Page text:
By Jessica Mathews /

Some bump-outs for speed control are being added to a road project in the City of Howell.

Design engineering for the East Clinton Resurfacing Project was approved by Council last September. It’s being funded largely through a grant and low-interest state loan. With plans around 80% complete, staff has been working with engineers to finalize details. As typical, it’s also around the time staff likes to meet with residents and businesses directly impacted by the work. A meeting was held in August on the lawn at City Hall about the project details and design and what to expect during construction. Speeding was noted as a recurring concern.

A memo states that Clinton is a fairly straight and long section of road with a wide cross section and is often used as a cut-thru for Grand River. To try and address that issue and speeding concerns, staff has been working with engineers to investigate bump-outs at some of the intersections, as well as installing outside lane lines to give the appearance of narrow lanes. At the most recent virtual meeting, City Council authorized proceeding with design of the bump-outs. It was noted during the meeting there will be a little extra cost in the curbing but there would be less paving costs so based on prices, the cost should be minimal or negligible.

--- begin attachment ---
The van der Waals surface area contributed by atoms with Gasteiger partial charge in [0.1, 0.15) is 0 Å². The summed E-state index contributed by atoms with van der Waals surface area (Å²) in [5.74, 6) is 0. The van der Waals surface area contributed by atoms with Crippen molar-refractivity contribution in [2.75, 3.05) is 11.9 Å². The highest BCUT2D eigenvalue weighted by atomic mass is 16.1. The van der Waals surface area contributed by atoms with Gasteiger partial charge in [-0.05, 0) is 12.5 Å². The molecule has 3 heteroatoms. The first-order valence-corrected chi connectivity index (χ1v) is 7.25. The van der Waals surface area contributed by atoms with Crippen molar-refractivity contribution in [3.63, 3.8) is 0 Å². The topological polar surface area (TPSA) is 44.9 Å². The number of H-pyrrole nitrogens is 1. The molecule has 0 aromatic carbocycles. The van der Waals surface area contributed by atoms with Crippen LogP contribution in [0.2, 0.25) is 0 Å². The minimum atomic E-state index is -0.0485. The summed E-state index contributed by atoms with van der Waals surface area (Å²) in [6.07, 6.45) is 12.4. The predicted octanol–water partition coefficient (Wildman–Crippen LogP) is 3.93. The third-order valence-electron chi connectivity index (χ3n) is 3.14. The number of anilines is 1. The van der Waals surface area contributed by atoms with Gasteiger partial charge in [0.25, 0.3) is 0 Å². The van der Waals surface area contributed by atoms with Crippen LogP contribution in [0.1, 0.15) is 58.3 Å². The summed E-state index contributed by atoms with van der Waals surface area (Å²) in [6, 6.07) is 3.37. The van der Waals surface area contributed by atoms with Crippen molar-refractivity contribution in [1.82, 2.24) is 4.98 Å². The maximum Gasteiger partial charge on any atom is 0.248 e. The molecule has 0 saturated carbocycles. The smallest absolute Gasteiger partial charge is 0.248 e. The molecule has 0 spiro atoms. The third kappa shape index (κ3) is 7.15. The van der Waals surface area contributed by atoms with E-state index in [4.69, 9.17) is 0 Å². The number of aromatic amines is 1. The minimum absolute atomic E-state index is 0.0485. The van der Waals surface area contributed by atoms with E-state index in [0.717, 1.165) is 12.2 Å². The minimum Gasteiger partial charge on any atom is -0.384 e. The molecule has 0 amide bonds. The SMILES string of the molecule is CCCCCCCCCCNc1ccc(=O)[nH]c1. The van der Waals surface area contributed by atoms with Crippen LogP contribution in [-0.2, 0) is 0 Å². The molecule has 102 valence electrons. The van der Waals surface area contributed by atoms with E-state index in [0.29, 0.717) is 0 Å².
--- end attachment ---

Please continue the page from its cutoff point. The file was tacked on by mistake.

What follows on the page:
Mayor Pro-Tem Steve Manor said hopefully they can achieve some effect on the tendency for people to speed down a wide street and installing the bump-outs and doing striping in an appropriate way might encourage people to slow down a little bit. Manor said he felt it’s a good attempt to reduce speed on the street and was encouraged they might be able to do it without a huge additional cost.

Councilman Bob Ellis wanted to make sure the bump-outs wouldn’t interfere with the ability of fire trucks to access the area or negotiate corners. Staff commented that engineers will be looking at truck radius to make sure they have proper turning angles.

As for the larger project, Mayor Nick Proctor reminded it falls within established budget parameters set forth by Council. He said because of budget constraints, the City has only been doing road work when there is at least an 80% match or better. Proctor said the project qualifies and involves complete road restoration with water and sewer.

To stay in compliance with the state’s Drinking Water Revolving Fund program schedule, the project is expected to have an early January bid opening. Construction is expected to commence in the spring and be completed next fall.